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Publisher's Summary

Radical in its implications, this original and important work may change forever the views we hold about the nature of learning. In The Power of Mindful Learning, Ellen Langer uses her innovative theory of mindulness, introduced in her influential earlier book, to dramatically enhance the way we learn. In business, sports, laboratories, or at home, our learning is hobbled by certain antiquated and pervasive misconceptions. In this pithy, liberating, and delightful book she gives us a fresh, new view of learning in the broadest sense. Such familiar notions as delayed gratification, ”the basics”, or even ”right answers”, are all incapacitating myths which Langer explodes one by one. She replaces them with her concept of mindful or conditional learning which she demonstrates, with fascinating examples from her research, to be extraordinarily effective. 

Mindful learning takes place with an awareness of context and of the ever-changing nature of information. Learning without this awareness, as Langer shows convincingly, has severely limited uses and often sets on up for failure. With stunning applications to skills as diverse as paying attention, CPR, investment analysis, psychotherapy, or playing a musical instrument, The Power of Mindful Learning is for all who are curious and intellectually adventurous.

PLEASE NOTE: When you purchase this title, the accompanying reference material will be available in your Library section along with the audio.

©2016 Ellen J. Langer (P)2018 Hachette Audio

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Poor Science and Misleading Presentation, a deeply ideological book

Let me start by saying this book raises some good points. Conditional learning is not done nearly enough in schools, and context does really matter when we learn. Even in physics, the “facts” depend on the underlying model we choose to use, what we decide to ignore and what we decide to focus on.

However, it’s a grossly ideological book, predicated on the idea that all cognitive differences and diseases are simply a consequence of our mindsets. This belief makes it’s crescendo in Chapter 6, when the author called into question the idea of intelligence (even a more nuanced view of multiple kinds of intelligence) because the idea of intelligence presupposes an external reality that can be correctly or incorrectly perceived. Yeah, that’s called physicalism, it’s the basis for all of modern science. Giving up physicalism just to make less-intelligent people feel better would be laughable if it weren’t so pernicious. Especially because she relies on it to actually do science, which she cites as evidence.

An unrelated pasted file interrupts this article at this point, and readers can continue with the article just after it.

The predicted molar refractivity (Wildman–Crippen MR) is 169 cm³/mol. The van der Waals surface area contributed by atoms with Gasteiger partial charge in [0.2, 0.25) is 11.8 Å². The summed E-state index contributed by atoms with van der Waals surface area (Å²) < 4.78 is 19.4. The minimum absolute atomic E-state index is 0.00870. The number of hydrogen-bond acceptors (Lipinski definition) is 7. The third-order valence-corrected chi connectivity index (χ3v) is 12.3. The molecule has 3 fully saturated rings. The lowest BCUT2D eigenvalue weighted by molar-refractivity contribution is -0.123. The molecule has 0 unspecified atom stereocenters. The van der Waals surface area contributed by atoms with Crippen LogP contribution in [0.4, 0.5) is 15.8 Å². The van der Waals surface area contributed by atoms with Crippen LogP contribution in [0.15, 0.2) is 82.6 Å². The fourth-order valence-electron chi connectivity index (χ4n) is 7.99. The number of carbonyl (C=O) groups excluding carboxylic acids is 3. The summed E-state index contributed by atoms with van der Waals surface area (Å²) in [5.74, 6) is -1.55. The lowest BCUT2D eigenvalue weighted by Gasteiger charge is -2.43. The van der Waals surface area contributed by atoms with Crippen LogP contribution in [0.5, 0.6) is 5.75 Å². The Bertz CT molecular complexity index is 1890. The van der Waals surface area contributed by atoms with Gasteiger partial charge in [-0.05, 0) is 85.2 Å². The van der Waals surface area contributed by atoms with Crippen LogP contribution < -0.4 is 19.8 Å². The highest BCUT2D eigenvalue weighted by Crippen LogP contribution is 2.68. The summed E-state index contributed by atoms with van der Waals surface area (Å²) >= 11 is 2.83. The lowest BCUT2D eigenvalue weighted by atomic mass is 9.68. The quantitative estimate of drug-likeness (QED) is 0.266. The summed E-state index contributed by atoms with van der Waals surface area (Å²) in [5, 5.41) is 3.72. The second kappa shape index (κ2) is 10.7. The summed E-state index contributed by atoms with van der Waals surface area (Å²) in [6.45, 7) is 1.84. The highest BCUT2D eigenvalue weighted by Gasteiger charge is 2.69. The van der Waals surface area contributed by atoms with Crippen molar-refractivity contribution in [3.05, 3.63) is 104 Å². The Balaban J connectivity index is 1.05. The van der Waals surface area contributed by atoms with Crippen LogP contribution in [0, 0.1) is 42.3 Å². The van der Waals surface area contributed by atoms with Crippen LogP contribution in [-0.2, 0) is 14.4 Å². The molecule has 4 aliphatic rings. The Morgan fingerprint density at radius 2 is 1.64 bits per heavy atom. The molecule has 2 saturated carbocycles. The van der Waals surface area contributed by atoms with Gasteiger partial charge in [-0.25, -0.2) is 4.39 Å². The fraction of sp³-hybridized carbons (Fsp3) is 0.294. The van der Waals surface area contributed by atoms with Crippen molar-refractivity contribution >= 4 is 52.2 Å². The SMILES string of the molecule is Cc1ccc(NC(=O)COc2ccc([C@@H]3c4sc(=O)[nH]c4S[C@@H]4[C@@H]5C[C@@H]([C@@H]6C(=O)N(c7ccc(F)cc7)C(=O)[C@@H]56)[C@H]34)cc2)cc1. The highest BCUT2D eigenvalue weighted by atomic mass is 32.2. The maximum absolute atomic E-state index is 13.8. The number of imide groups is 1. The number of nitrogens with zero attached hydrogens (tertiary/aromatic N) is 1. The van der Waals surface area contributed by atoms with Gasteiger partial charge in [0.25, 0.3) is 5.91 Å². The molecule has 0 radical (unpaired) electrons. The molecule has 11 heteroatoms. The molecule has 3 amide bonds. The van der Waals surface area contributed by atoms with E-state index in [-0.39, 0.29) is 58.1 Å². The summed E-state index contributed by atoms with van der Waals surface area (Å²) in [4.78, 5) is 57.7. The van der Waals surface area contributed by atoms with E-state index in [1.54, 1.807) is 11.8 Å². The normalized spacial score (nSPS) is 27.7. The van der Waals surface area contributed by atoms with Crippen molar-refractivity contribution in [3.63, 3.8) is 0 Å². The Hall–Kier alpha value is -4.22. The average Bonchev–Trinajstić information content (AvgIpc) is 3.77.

Of the science she does present, it’s entirely her own. This would be acceptable *maybe* for an autobiography, but not for a book. As a scientist she should know better. She has a chapter on the importance of novelty and the fact that games are more pleasant than work just because of our mindset, but makes no references to the vast literature on what is now called “gamification”. Doesn’t even say the word. She also wholly misrepresents rote memorization, calling it “overlearning”. Overlearning is a TYPE of memorization, and an ineffective one. Spaced repetition is the modern incarnation of science-backed memorization, and allows for long-term retention with minimal time invested. She makes no mention of the forgetting curve either. When she does talk about her own work, some of the studies are so badly constructed as to be laughable. You can’t overturn 50 years of neuroscience with a sample size of 30 and poorly-controlled experiments across cultures with multiple confounding variables. I’m sorry, it just doesn’t work that way. I don’t care if the author is from Harvard, bad science is still bad science. When you hear hoofbeats (assuming we’re in North America, because as you well know context matters), think horses, not zebras.

Instead of other scientists’ work or real-life examples, she cites fairy tales, primarily the Brothers Grimm, to make her points. These are only weakly connected to the point she is trying to make and their repeated use is questionable at best. All in all, this book is a train wreck of bad science, misrepresentation of existing science, and a few gold nuggets buried here and there. I would not recommend it.